al Jazeera’s “Empire” hosted by Marwan Bishara takes a look at the new political stage in Latin America, reacting to U.S. interventionism on behalf of corporate interests and European colonialist elitism, the differences in the approaches of Bolivarian Socialists — Venezuela, Bolivia, Ecuador — and the ‘Third Way’ Eastern Hemisphere economic alliances of Brazil. In Part One, Mr. Bishara interviews Prof. Noam Chomsky. Part Two is a panel of scholars.
30 July 09 | AJE
While Manuel Zelaya, Honduras’ democratically-elected president, was unceremoniously overthrown in a military coup and sent into exile, Latin America was quick to condemn this attack on democracy. So did the U.S., eventually.
How Washington behaves in the coming period will have a lasting effect on inter-American and arguably North-South relations.
Latin America has historically been a region where empires have collided.
After decades that have seen numerous violent revolutions, military coups, the emergence and establishment of Bolivarian Socialism and more recently, catastrophic economic collapse, a new Latin America is now emerging.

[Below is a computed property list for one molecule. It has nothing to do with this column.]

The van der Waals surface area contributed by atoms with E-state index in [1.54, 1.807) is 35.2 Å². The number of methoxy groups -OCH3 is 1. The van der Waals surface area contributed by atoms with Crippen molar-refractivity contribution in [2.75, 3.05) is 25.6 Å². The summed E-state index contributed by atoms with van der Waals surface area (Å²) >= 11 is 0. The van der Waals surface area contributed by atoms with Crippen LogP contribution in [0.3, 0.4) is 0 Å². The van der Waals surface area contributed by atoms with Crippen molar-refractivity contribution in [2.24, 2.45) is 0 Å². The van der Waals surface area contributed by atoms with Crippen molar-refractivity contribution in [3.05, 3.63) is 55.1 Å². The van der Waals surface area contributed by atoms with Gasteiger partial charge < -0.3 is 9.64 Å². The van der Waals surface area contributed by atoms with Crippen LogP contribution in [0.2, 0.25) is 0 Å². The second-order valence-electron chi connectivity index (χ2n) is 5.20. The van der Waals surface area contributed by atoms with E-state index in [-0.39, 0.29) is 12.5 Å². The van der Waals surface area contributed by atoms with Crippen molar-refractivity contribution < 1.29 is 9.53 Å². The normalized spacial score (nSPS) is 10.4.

The recent political and social confrontations occurring in places such as Venezuela, Argentina, Bolivia and Honduras are re-shaping the continent as countries question old alliances and make new alignments.
The US has long exerted political and military influence in the region but with a succession of elected leaders such as Venezuela’s Hugo Chavez, Bolivia’s Evo Morales and Ecuador’s Rafael Correa rejecting such influence a new era of U.S.-Latin American relations is emerging.
Upon his election as U.S. president, Barack Obama promised closer cooperation with regional neighbours, including efforts to improve relations with Communist Cuba.
In this month’s Empire Marwan Bishara and his guests examine the state of North-South relations in the hemisphere, question the extent and potential impact of the change promised by Obama, analyse the alternative political model posed by Hugo Chavez and ask whether President Lula da Silva of Brazil is now another counter-point for the region.
In a special interview Professor Noam Chomsky discusses U.S.-Latin America relations and the repercussions of the crisis in Honduras.
Part One – Interview with Prof. Chomsky (25:08):
Part Two – Dr. Celia Szusterman, Prof. Roberto Mangabeira Unger, Dr. Andres Mejia Acosta (22:12):